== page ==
An U.S-U.K Treaty Will Constrain Facebook To Share Encrypted Messages With The English Police


According to a report from Bloomberg, U.S-based social media platforms such as Facebook and WhatsApp will now have to share the users’ encrypted messages with the British police, following a treaty that will be allegedly signed in November. 

Bloomberg does not explicitly say where it received this information from but states that it comes from a “a person familiar with the matter.”

The agreement in question means that the social media platforms will have to share all the necessary information the British police requires of them if it is leading investigations into individuals that are “suspected of serious criminal offenses” ranging from pedophilia to terrorism. 

It’s not the first time we hear about this though: back in May, Apple, Google, Microsoft and 44 other organizations and security experts have drafted and signed a letter that condemned the proposal -which was introduced by Britain’s Government Communications Headquarters- back when it was still in its infancy stages.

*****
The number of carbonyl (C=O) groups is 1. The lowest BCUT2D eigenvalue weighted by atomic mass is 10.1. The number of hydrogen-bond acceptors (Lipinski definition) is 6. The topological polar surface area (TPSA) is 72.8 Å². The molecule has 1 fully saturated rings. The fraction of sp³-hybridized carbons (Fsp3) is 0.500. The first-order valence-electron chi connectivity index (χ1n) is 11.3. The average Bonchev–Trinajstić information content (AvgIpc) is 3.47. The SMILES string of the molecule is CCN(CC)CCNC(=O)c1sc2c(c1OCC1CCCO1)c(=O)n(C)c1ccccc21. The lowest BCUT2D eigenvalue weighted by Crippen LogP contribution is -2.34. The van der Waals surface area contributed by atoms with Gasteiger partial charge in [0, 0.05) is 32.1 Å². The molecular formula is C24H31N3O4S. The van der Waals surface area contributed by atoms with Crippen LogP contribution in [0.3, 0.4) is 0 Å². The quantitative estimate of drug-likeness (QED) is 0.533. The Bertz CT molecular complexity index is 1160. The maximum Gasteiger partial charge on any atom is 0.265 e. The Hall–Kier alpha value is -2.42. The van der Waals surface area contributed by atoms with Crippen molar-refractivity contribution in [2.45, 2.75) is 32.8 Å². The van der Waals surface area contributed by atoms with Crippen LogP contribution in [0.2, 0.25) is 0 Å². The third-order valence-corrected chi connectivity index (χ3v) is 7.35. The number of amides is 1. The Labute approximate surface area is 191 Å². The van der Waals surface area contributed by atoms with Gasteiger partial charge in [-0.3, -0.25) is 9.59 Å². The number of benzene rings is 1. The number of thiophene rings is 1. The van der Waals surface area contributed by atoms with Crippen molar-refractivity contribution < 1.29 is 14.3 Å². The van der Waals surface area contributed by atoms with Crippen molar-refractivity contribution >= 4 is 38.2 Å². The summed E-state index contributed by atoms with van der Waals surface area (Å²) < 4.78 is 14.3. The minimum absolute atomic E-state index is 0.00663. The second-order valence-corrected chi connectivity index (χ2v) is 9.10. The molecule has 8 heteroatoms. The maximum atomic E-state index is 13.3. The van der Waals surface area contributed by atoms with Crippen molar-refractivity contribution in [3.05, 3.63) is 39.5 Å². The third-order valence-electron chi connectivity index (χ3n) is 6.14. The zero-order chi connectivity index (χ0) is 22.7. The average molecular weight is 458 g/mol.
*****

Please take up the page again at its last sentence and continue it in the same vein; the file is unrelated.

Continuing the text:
Most Facebook Messenger conversations don’t actually use end-to-end encryption by default though, the only ones that do it are Secret Messages, which can only be enabled if one of the participants in the conversation requires it. 

Facebook however, does not seem all too keen to act on such matters, especially since, the company says, it acts on legal requests anyway hence why it doesn’t see why government pressure should be applied to encrypted conversations. 

We oppose government attempts to build backdoors because they would undermine the privacy and security of our users everywhere,” the company said in a statement. “Government policies like the Cloud Act allow for companies to provide available information when we receive valid legal requests and do not require companies to build back doors.”

The argument against the proposal/treaty, at the end of the day is that, even if the government aims to target criminals and terrorists thanks to this unadulterated access it might gain, along with it comes a privacy weakness that hackers and the criminals themselves could end up taking advantage of. 

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